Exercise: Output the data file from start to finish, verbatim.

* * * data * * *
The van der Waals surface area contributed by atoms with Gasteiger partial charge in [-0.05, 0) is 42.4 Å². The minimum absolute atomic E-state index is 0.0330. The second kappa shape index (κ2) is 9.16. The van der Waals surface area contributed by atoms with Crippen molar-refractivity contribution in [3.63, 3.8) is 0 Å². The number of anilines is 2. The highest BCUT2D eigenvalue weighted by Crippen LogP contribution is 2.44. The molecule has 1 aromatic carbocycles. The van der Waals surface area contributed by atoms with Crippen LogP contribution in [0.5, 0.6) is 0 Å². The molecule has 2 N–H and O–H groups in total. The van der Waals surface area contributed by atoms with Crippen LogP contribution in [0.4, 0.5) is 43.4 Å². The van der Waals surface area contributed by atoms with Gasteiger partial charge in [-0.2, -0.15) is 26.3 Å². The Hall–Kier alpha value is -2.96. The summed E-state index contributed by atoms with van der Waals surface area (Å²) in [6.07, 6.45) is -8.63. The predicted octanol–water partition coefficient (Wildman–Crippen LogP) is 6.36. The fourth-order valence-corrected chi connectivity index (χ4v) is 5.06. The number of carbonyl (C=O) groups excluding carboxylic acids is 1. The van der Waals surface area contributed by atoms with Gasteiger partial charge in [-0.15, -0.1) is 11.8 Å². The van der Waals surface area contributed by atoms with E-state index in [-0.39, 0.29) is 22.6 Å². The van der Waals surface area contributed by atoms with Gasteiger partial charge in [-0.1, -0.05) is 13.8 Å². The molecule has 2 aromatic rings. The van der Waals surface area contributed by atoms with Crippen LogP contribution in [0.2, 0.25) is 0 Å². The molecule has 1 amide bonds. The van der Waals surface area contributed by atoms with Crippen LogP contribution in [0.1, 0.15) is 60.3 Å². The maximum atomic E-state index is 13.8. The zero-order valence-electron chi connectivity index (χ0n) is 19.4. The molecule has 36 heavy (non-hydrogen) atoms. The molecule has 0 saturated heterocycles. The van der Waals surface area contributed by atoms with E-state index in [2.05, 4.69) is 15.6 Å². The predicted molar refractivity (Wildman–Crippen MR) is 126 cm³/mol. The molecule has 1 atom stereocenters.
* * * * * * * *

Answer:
The van der Waals surface area contributed by atoms with Gasteiger partial charge in [-0.05, 0) is 42.4 Å². The minimum absolute atomic E-state index is 0.0330. The second kappa shape index (κ2) is 9.16. The van der Waals surface area contributed by atoms with Crippen molar-refractivity contribution in [3.63, 3.8) is 0 Å². The number of anilines is 2. The highest BCUT2D eigenvalue weighted by Crippen LogP contribution is 2.44. The molecule has 1 aromatic carbocycles. The van der Waals surface area contributed by atoms with Crippen LogP contribution in [0.5, 0.6) is 0 Å². The molecule has 2 N–H and O–H groups in total. The van der Waals surface area contributed by atoms with Crippen LogP contribution in [0.4, 0.5) is 43.4 Å². The van der Waals surface area contributed by atoms with Gasteiger partial charge in [-0.2, -0.15) is 26.3 Å². The Hall–Kier alpha value is -2.96. The summed E-state index contributed by atoms with van der Waals surface area (Å²) in [6.07, 6.45) is -8.63. The predicted octanol–water partition coefficient (Wildman–Crippen LogP) is 6.36. The fourth-order valence-corrected chi connectivity index (χ4v) is 5.06. The number of carbonyl (C=O) groups excluding carboxylic acids is 1. The van der Waals surface area contributed by atoms with Gasteiger partial charge in [-0.15, -0.1) is 11.8 Å². The van der Waals surface area contributed by atoms with E-state index in [-0.39, 0.29) is 22.6 Å². The van der Waals surface area contributed by atoms with Gasteiger partial charge in [-0.1, -0.05) is 13.8 Å². The molecule has 2 aromatic rings. The van der Waals surface area contributed by atoms with Crippen LogP contribution in [0.2, 0.25) is 0 Å². The molecule has 1 amide bonds. The van der Waals surface area contributed by atoms with Crippen LogP contribution in [0.1, 0.15) is 60.3 Å². The maximum atomic E-state index is 13.8. The zero-order valence-electron chi connectivity index (χ0n) is 19.4. The molecule has 36 heavy (non-hydrogen) atoms. The molecule has 0 saturated heterocycles. The van der Waals surface area contributed by atoms with E-state index in [2.05, 4.69) is 15.6 Å². The predicted molar refractivity (Wildman–Crippen MR) is 126 cm³/mol. The molecule has 1 atom stereocenters.